Print This Post
22 January 2019, Gateway House

Maritime Security for India and Vietnam

The following remarks were given by Ambassador Rajiv Bhatia, Distinguished Fellow, Foreign Policy Studies, Gateway House as the chair at a panel discussion on 'Geopolitics in the Indo-Pacific: Implications on Maritime Security for India and Vietnam', organised by the Centre for Indo-Pacific Studies, SIS, Jawaharlal Nehru University on January 22, 2019.

Distinguished Fellow, Foreign Policy Studies Programme

post image

This is the transcript of a speech that the author gave as chair at a panel discussion on ‘Geopolitics in the Indo-Pacific: Implications on Maritime Security for India and Vietnam’, organised by the Centre for Indo-Pacific Studies, SIS, Jawaharlal Nehru University.

  • Maritime security, in the backdrop of unfolding developments in the Indo-Pacific, stays at the top of the agenda for India-Vietnam dialogue.
  • As evident from the following:
    • First Bilateral Maritime Dialogue is scheduled to be held in Vietnam in early 2019.
    • Recall the address by the Indian President in Hanoi on 20 November 2018 when he stated: “The ocean system is a resource for Vietnam and India … (They) share a vision for the Indo-Pacific region …. India looks forward to enhanced bilateral cooperation in the maritime domain.”
    • The third Indian Ocean Conference hosted by India Foundation was held in Hanoi in August 2018.
    • India-ASEAN dialogue on Blue Economy was coordinated by Vietnam on behalf of ASEAN. At the second workshop in Delhi in July 2018, a senior Indian official stated that this realm had “tremendous scope” for cooperation.
    • A host of measures, already in place, show that cooperation at policy and field levels between the Navies and Coast Guards of our two countries has been rising steadily.
  • Maritime security-related cooperation has two facets – strategic and economic, and they are inter-related.
  • On the strategic and security facet, we tend to focus on non-traditional threats (piracy, terrorism, drug trafficking, natural disasters etc.) and strive to intensify our cooperation. The unstated assumption is that, when the need arises, our naval forces will be ready to address the traditional threats. These can come only from states which do not share our vision of a peaceful, equitable and rule-based Indo-Pacific.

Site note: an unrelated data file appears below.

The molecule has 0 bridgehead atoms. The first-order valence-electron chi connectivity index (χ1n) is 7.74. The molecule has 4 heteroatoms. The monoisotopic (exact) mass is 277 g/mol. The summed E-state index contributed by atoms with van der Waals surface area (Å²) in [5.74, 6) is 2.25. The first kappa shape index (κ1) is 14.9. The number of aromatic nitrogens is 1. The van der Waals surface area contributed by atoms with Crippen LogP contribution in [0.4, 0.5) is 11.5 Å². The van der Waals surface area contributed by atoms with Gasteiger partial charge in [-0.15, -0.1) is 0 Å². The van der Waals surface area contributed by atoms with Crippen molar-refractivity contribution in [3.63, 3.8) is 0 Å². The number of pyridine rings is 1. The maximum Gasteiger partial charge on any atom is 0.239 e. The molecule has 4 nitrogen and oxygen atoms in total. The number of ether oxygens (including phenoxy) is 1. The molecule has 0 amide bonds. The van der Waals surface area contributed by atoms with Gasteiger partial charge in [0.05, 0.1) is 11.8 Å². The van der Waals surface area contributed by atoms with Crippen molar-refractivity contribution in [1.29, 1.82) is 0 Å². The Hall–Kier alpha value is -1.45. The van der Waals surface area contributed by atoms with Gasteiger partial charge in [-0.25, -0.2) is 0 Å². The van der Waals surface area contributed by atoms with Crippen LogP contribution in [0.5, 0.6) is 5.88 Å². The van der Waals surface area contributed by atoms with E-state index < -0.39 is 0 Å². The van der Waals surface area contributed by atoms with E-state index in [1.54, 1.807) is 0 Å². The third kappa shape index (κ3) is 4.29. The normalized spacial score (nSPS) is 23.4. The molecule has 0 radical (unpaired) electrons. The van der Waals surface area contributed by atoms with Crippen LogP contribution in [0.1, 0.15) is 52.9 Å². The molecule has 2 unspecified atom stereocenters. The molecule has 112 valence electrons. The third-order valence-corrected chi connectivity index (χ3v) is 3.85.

• In this context, there are many questions that our Panelists might care to address today. I list a few:
    • Is Indo-Pacific a theoretical concept, a geopolitical construct, or a real state strategy? Are almost all players in the region willing to accept it? Is there a growing consensus on its geographic contours?
    • Do Vietnam and India have an identical vision of the Indo-Pacific, or are there substantial differences that need to be reconciled?
    • What is our real position on the Quad and its need to engage with key ASEAN countries such as Vietnam, Indonesia and Myanmar? Is there a contradiction or potential convergence between Quad and ASEAN centrality?
    • What is the current thinking within ASEAN on these issues? What are the prospects of the success of Indonesia’s diplomatic initiative to promote an inclusive Indo-Pacific, anchored in a more effective East Asia Summit?
    • On the broad question of connectivity, Alice Wells, a senior U.S. official, pointed out that Asia needs an estimated $26 trillion for infrastructure development by 2030, which can come only from the private sector. How is China’s BRI performing? Are there viable alternatives to it? Are America’s ARIA (Asian Resurgence Initiative Act), India-Japan collaboration on Growth Corridor, India’s SAGAR, and Australia’s SARIC (South Asia Regional Infrastructure Connectivity) viable alternatives to BRI? Or, as a leading expert wrote recently: “While China acts, others only talk.”
    • Since economic development is the way to strengthen over-all security, are our two countries ready to engage with business and industry to promote mutually beneficial collaboration for harnessing opportunities of sustainable Blue Economy? Or, will this cutting-edge concept remain confined to the seminar rooms of universities and think tanks?

Like all of you, with this hall full of interested and attentive participants, I look forward to a stimulating exchange of ideas at this valedictory session. We need to make our own contribution to what has already proved to be an exceptionally fruitful conference.

Thank you for attention.

Rajiv Bhatia is Distinguished Fellow, Foreign Policy Studies, Gateway House

These remarks were given at a panel discussion that the author chaired at Centre for Indo-Pacific Studies, SIS, Jawaharlal Nehru University on January 22, 2019.

For interview requests with the author, or for permission to republish, please contact

© Copyright 2019 Gateway House: Indian Council on Global Relations. All rights reserved. Any unauthorized copying or reproduction is strictly prohibited